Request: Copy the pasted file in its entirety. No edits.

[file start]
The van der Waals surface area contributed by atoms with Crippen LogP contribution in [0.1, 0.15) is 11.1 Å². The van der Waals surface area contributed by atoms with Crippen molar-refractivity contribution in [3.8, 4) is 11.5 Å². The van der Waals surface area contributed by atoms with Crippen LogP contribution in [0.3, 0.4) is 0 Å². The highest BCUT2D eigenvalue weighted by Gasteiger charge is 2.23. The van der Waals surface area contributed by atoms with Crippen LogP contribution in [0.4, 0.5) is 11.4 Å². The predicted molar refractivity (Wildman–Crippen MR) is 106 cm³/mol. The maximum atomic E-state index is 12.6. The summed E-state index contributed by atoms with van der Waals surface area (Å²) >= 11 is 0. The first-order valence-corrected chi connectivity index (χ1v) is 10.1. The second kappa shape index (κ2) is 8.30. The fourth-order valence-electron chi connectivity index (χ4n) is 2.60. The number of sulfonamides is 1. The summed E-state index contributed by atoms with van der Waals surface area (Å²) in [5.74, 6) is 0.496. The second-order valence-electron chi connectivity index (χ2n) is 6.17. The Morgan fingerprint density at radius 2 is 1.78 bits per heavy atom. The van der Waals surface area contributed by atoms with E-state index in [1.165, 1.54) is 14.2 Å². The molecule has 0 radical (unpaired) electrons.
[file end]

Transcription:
The van der Waals surface area contributed by atoms with Crippen LogP contribution in [0.1, 0.15) is 11.1 Å². The van der Waals surface area contributed by atoms with Crippen molar-refractivity contribution in [3.8, 4) is 11.5 Å². The van der Waals surface area contributed by atoms with Crippen LogP contribution in [0.3, 0.4) is 0 Å². The highest BCUT2D eigenvalue weighted by Gasteiger charge is 2.23. The van der Waals surface area contributed by atoms with Crippen LogP contribution in [0.4, 0.5) is 11.4 Å². The predicted molar refractivity (Wildman–Crippen MR) is 106 cm³/mol. The maximum atomic E-state index is 12.6. The summed E-state index contributed by atoms with van der Waals surface area (Å²) >= 11 is 0. The first-order valence-corrected chi connectivity index (χ1v) is 10.1. The second kappa shape index (κ2) is 8.30. The fourth-order valence-electron chi connectivity index (χ4n) is 2.60. The number of sulfonamides is 1. The summed E-state index contributed by atoms with van der Waals surface area (Å²) in [5.74, 6) is 0.496. The second-order valence-electron chi connectivity index (χ2n) is 6.17. The Morgan fingerprint density at radius 2 is 1.78 bits per heavy atom. The van der Waals surface area contributed by atoms with E-state index in [1.165, 1.54) is 14.2 Å². The molecule has 0 radical (unpaired) electrons.